# The image of a circle under $z \mapsto \frac{z- \frac{1}{2}}{\frac{1}{2}z-1}$

Let $C_1 = \{ z: |z| = \frac{1}{7} \}$ be a circle inside the unit circle $C_0 = \{ z: |z|=1\}$. The fractional linear transformation: $$\phi: z \mapsto \frac{z- \frac{1}{2}}{\frac{1}{2}z-1}$$ is a map from the unit cirle to itself, $\phi: C_0 \to C_0$. What is the image of $C_1$ ? Obviously it is a circle, but what is the radius and center of $\phi(C_1)$?

I hope this figure not too confusing. $\phi$ maps the light blue circle to the dark blue circle. Similarly it maps light green to dark green. In regard to 3 points... I know there is formula for 3 points $(x_1, y_1), (x_2, y_2),(x_3, y_3)$ going through a circle using a determinant but I have not used it:

$$\left|\begin{array}{cccc} x^2 + y^2 & x & y & 1 \\ x_1^2 + y_1^2 & x_1 & y_1 & 1 \\ x_2^2 + y_2^2 & x_2 & y_2 & 1 \\ x_3^2 + y_3^2 & x_3 & y_3 & 1 \\ \end{array} \right|=0$$

Which 3 points should I pick anyway? Even more alternatively, are there ways to solve this using power of a point from geometry?

I suspect @vvnitram's answer is wrong. Here is a plot of the image circle (computed numerically) and the circle he proposes. These are not quite the same. • Think of three points on $C_1$. Find their images under $\phi$. See what circle goes through those points. – GEdgar Aug 3 '16 at 0:21
• Why don't you find three image points, and then find the unique circle that passes through these points? – Dimitris Aug 3 '16 at 0:21
• See where $\phi$ maps each of the following three points: $\pm1/7$, $i/7$. – avs Aug 3 '16 at 0:22

Let $$w=u+iv=\frac{2z-1}{z-2}$$

Rearranging, we get $$z=\frac{2w-1}{w-2}$$

So the image of the circle $|z|=\frac 17$ is given by $$\left|\frac{2w-1}{w-2}\right|=\frac 17$$ $$\Rightarrow 7|2w-1|=|w-2|$$ $$\Rightarrow 49((2u-1)^2+4v^2)=(u-2)^2+v^2$$

This simplifies to $$195u^2+195v^2-192u+45=0$$

This is a circle, centre $(\frac{32}{65},0)$ and radius $\frac {7}{65}$

Here is a quicker approach. It is clear that in this Mobius transformation a circle is mapped onto a circle (not through Origins). So a diameter of the given circle is mapped onto a diameter of the image circle. Take two diametrical points: $(1/7,0)$ and $(-1/7,0)$ and subject those to the given transformation. Little arithmetic shows $(5/13,0)$ and $(3/5,0)$. The distance between these points is easy to see: $14/65$ which is the diameter of the image circle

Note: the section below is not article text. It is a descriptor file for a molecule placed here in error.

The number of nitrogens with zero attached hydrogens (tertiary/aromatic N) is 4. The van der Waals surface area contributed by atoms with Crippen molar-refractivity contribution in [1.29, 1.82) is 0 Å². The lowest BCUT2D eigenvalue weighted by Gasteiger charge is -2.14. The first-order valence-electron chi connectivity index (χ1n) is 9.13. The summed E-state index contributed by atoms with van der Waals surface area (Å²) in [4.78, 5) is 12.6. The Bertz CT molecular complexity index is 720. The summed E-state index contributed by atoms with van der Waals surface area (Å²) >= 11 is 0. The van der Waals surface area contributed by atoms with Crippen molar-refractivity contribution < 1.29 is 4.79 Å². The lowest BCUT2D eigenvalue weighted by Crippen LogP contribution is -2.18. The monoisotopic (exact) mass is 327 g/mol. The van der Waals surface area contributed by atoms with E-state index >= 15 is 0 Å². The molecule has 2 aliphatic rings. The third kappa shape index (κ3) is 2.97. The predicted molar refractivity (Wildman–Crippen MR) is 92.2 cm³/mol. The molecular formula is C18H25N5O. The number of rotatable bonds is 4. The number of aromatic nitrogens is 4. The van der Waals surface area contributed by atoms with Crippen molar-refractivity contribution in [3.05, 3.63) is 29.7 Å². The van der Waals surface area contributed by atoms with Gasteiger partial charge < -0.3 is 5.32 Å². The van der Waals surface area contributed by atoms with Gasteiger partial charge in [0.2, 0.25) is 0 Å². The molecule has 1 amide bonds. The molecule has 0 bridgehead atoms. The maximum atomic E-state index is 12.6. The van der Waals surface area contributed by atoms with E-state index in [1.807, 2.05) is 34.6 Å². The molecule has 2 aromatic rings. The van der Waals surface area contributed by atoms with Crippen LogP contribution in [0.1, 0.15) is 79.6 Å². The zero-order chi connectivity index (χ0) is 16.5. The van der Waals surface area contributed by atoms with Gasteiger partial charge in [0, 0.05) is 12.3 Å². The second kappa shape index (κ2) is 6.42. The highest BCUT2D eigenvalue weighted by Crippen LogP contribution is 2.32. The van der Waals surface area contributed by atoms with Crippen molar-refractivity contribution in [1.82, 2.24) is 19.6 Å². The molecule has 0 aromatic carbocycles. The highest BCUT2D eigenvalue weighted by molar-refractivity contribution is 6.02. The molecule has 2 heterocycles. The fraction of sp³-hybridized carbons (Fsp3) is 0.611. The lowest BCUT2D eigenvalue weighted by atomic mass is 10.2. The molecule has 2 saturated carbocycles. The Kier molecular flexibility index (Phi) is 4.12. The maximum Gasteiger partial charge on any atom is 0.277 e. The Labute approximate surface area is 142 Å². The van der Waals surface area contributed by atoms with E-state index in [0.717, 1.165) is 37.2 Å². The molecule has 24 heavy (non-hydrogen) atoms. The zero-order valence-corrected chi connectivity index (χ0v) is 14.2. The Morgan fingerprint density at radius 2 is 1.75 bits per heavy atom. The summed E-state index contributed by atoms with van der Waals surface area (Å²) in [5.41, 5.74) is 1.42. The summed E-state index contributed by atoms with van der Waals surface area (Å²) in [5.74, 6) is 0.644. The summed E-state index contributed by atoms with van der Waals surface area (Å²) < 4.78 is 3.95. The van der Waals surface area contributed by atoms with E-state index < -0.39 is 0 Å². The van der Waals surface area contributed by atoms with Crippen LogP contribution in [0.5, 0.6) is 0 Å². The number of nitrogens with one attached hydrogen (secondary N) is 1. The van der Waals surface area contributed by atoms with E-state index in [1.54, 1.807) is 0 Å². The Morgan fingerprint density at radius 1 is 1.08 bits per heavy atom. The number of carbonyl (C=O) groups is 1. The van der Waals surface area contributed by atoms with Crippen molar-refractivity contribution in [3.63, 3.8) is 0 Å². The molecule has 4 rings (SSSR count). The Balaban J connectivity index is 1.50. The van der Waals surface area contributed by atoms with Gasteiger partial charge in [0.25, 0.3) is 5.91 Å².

• That's the best solution (ofc i would say that, it's my solution too). +1 – zhw. Aug 4 '16 at 17:58
• @zhw. Thanks, that's the "trick" we learned when I took this class...and from here the equation of David Quinn can also be easily derived... – imranfat Aug 4 '16 at 17:59
• Right. Letting $c=(5/13 + 3/5)/2, r= (3/5-5/13)/2,$ the eqn is simply $|z-c|= r.$ – zhw. Aug 4 '16 at 18:02

Since at this point I am solving my own question, let me note that:

$$\phi: \frac{1}{7} \mapsto \frac{ \frac{1}{7}- \frac{1}{2}}{\frac{1}{2}\times\frac{1}{7}-1}, \hspace{0.25in} -\frac{1}{7} \mapsto \frac{ -\frac{1}{7}- \frac{1}{2}}{-\frac{1}{2}\times\frac{1}{7}-1}, \hspace{0.25in} \frac{i}{7} \mapsto \frac{ \frac{i}{7}- \frac{1}{2}}{\frac{1}{2}\times\frac{i}{7}-1}$$

Those are fine and then I have to solve the determinant equation:

$$\left|\begin{array}{cccc} x^2 + y^2 & x & y & 1 \\ x_1^2 + y_1^2 & x_1 & y_1 & 1 \\ x_2^2 + y_2^2 & x_2 & y_2 & 1 \\ x_3^2 + y_3^2 & x_3 & y_3 & 1 \\ \end{array} \right|=0$$

Here's re-write in terms complex numbers $z = x+iy$ and $z = x - iy$. I did not to the change of basis, I just am guessing:

$$\left|\begin{array}{rlll} |z|^2 & z & \overline{z} & 1 \\ |z_1|^2 & z_1 & \overline{z}_1 & 1 \\ |z_2|^2 & z_2 & \overline{z}_2 & 1 \\ |z_3|^2 & z_3 & \overline{z}_3 & 1 \\ \end{array} \right|=0$$

In my case, $z_1 = \phi(\frac{1}{7})$ and $z_1 = \phi(-\frac{1}{7})$ and $z_1 = \phi(\frac{i}{7})$ .

Note that $\phi(0)=1/2$ and $\phi(1/7)=5/13$.

Because is a moebious transform, send the center into center. Then, $\phi(C_1)=C$ where $C$ is the circunference with center $1/2$ and radious $1/2-5/13=3/26$

• Mobius transformations do NOT send centers of circles to centers. – Dimitris Aug 3 '16 at 0:22
• Yes, in this case. Because sends simmetric points into simmetric points, and the simmetric respect the center is \infty – Martín Vacas Vignolo Aug 3 '16 at 0:23
• No, this map does not send the center to the center. – zhw. Aug 4 '16 at 17:59